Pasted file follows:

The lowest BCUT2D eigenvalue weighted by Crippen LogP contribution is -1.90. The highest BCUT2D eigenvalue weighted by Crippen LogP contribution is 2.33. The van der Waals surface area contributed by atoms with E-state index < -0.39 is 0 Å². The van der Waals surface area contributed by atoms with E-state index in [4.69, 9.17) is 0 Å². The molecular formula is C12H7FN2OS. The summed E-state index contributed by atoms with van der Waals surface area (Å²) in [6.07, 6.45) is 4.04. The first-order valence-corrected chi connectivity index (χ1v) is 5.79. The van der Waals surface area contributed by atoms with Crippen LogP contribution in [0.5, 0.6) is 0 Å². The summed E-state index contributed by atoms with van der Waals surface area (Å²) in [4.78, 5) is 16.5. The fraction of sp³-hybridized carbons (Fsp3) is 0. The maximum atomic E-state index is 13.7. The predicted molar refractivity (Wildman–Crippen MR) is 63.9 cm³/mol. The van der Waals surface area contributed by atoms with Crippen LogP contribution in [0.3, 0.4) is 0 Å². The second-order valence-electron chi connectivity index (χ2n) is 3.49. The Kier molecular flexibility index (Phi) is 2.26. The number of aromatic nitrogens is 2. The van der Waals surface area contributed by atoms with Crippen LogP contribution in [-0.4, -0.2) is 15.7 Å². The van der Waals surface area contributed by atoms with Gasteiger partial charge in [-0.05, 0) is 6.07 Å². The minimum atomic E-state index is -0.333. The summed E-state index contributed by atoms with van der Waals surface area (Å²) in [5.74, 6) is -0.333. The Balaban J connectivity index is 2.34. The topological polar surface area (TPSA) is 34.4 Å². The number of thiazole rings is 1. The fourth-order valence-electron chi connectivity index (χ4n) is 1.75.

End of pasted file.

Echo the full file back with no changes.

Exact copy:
The lowest BCUT2D eigenvalue weighted by Crippen LogP contribution is -1.90. The highest BCUT2D eigenvalue weighted by Crippen LogP contribution is 2.33. The van der Waals surface area contributed by atoms with E-state index < -0.39 is 0 Å². The van der Waals surface area contributed by atoms with E-state index in [4.69, 9.17) is 0 Å². The molecular formula is C12H7FN2OS. The summed E-state index contributed by atoms with van der Waals surface area (Å²) in [6.07, 6.45) is 4.04. The first-order valence-corrected chi connectivity index (χ1v) is 5.79. The van der Waals surface area contributed by atoms with Crippen LogP contribution in [0.5, 0.6) is 0 Å². The summed E-state index contributed by atoms with van der Waals surface area (Å²) in [4.78, 5) is 16.5. The fraction of sp³-hybridized carbons (Fsp3) is 0. The maximum atomic E-state index is 13.7. The predicted molar refractivity (Wildman–Crippen MR) is 63.9 cm³/mol. The van der Waals surface area contributed by atoms with Crippen LogP contribution in [0.3, 0.4) is 0 Å². The second-order valence-electron chi connectivity index (χ2n) is 3.49. The Kier molecular flexibility index (Phi) is 2.26. The number of aromatic nitrogens is 2. The van der Waals surface area contributed by atoms with Crippen LogP contribution in [-0.4, -0.2) is 15.7 Å². The van der Waals surface area contributed by atoms with Gasteiger partial charge in [-0.05, 0) is 6.07 Å². The minimum atomic E-state index is -0.333. The summed E-state index contributed by atoms with van der Waals surface area (Å²) in [5.74, 6) is -0.333. The Balaban J connectivity index is 2.34. The topological polar surface area (TPSA) is 34.4 Å². The number of thiazole rings is 1. The fourth-order valence-electron chi connectivity index (χ4n) is 1.75.